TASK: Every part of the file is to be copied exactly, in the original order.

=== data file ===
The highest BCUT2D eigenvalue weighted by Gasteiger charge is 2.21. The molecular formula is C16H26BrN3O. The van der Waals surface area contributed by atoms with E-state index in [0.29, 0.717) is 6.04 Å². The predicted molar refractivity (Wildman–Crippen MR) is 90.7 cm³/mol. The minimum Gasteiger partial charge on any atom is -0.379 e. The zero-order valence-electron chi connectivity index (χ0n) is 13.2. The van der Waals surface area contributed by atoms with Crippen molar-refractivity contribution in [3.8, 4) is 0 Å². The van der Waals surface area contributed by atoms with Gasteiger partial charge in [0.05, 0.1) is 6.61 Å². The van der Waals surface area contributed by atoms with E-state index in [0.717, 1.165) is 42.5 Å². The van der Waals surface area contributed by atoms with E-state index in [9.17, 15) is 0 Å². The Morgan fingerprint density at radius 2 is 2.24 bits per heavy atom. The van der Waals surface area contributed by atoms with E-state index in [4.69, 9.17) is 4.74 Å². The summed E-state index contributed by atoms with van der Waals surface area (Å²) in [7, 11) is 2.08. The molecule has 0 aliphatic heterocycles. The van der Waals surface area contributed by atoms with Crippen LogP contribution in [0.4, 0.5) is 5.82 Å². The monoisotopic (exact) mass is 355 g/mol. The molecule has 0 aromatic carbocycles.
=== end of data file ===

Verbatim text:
The highest BCUT2D eigenvalue weighted by Gasteiger charge is 2.21. The molecular formula is C16H26BrN3O. The van der Waals surface area contributed by atoms with E-state index in [0.29, 0.717) is 6.04 Å². The predicted molar refractivity (Wildman–Crippen MR) is 90.7 cm³/mol. The minimum Gasteiger partial charge on any atom is -0.379 e. The zero-order valence-electron chi connectivity index (χ0n) is 13.2. The van der Waals surface area contributed by atoms with Crippen molar-refractivity contribution in [3.8, 4) is 0 Å². The van der Waals surface area contributed by atoms with Gasteiger partial charge in [0.05, 0.1) is 6.61 Å². The van der Waals surface area contributed by atoms with E-state index in [0.717, 1.165) is 42.5 Å². The van der Waals surface area contributed by atoms with E-state index in [9.17, 15) is 0 Å². The Morgan fingerprint density at radius 2 is 2.24 bits per heavy atom. The van der Waals surface area contributed by atoms with E-state index in [4.69, 9.17) is 4.74 Å². The summed E-state index contributed by atoms with van der Waals surface area (Å²) in [7, 11) is 2.08. The molecule has 0 aliphatic heterocycles. The van der Waals surface area contributed by atoms with Crippen LogP contribution in [0.4, 0.5) is 5.82 Å². The monoisotopic (exact) mass is 355 g/mol. The molecule has 0 aromatic carbocycles.